iAge

Changing how we see aging

Elder Abuse

The quiet violence

Some studies are showing that most people who commit elder abuse have themselves been abused as children. The perpetuity of abuse does not lessen the horrendous impact this crime visits on the victim’s state of mind, physical well-being, and dignity. Older adults who are abused and neglected are three times more likely to die earlier than those who are not abused. Although statistics hide the personal degradation of abuse, it is important to understand the context so that we can lessen its cancerous growth in our community.

In the United States more than 360,000 new cases of elder abuse are reported each year, which sadly translates to 40 new cases per hour. In San Diego County, Adult Protective Services deals with around 5,000 confirmed cases of elderly abuse every year. With a doubling of the aging population by 2030 to more than 70 million, we will continue seeing a burgeoning of elder abuse cases. San Diego County is home to the second largest elderly population in the state and the fourth largest in the nation with an estimated 342,000 older adults.

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By understanding the context of elder abuse, it is possible to address it before it happens. Most elder abuse cases involve a caregiver--usually a family member or a friend--who has become dependent on the older adult for their livelihood. The victims of elder abuse are more likely to be female who are frail and dependant living with their caregiver. In most cases victims are more likely to have varying stages of dementia and are already socially isolated from their peers. On the other hand, most perpetrators of abuse are caregivers who have a history of some mental illness or substance abuse, and who are economically dependent on the older adult they are supposed to be caring for.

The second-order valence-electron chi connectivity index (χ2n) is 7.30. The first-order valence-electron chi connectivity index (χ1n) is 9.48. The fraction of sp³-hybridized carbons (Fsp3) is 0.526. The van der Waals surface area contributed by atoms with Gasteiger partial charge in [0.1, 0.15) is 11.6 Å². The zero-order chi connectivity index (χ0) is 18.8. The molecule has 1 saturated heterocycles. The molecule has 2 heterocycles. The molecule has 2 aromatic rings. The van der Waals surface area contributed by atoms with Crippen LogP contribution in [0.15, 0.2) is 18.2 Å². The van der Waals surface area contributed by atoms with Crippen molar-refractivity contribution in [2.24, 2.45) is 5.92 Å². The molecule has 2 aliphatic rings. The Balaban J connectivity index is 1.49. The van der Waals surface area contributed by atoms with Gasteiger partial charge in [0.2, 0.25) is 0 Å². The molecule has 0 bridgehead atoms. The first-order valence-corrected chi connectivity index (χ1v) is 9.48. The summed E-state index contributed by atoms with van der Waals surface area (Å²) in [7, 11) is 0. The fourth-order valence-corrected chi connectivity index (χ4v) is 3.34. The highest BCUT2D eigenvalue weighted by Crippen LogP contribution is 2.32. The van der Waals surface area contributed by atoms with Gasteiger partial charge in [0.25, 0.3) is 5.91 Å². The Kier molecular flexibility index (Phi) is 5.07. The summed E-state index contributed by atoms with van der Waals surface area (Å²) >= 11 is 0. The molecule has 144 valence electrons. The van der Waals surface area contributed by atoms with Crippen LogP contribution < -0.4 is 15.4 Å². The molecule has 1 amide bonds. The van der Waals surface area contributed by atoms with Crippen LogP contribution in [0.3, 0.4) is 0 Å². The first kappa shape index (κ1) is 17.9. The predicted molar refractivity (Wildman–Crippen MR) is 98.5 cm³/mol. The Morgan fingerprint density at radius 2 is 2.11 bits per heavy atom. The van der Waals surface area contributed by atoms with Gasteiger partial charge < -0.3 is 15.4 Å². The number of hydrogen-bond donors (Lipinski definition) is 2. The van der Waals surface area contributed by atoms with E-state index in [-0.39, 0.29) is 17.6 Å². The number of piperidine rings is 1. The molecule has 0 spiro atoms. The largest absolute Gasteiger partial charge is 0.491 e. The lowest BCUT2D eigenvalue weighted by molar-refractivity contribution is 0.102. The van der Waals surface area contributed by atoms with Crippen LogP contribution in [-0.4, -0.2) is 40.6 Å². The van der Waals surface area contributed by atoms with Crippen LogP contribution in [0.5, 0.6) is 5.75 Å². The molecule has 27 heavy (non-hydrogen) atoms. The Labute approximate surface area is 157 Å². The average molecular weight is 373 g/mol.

While self neglect and abandonment comprise two out of three cases of abuse, financial abuse in California constitutes 13% of cases. With more seniors becoming computer-savvy, internet financials scams now account for a large number of financial abuse cases.

We have not invested enough in prevention strategies. Community involvement is one possible solution, where volunteers befriend vulnerable older adults and establish contact (by phone or visits). The less invisible vulnerable older adults become, the less likely that they will be victimized. Connecting with vulnerable adults can be accomplished in many ways.

For example, Julie Sugita, a dentist who graduated from the SDSU gerontology program, developed awareness training to help dentists and oral hygienists—who have long periods of close examination with patients— identify potential elder abuse.The paper that was published, shows that education is an important tool in identifying elder abuse.

If you are an older adult that relies of caregivers for your day to day activities, ensure that you communicate with family and friends about your arrangement. Do not feel guilty about reporting abuse.Abuse almost always gets worse, and it never improves on its own. Although we might be able to predict abuse, we need to be better able to prevent it in order to break the cycle.

© USA Copyrighted 2013 Mario D. Garrett

Mario Garrett, Ph.D., is a professor at the school of social work, San Diego State University.

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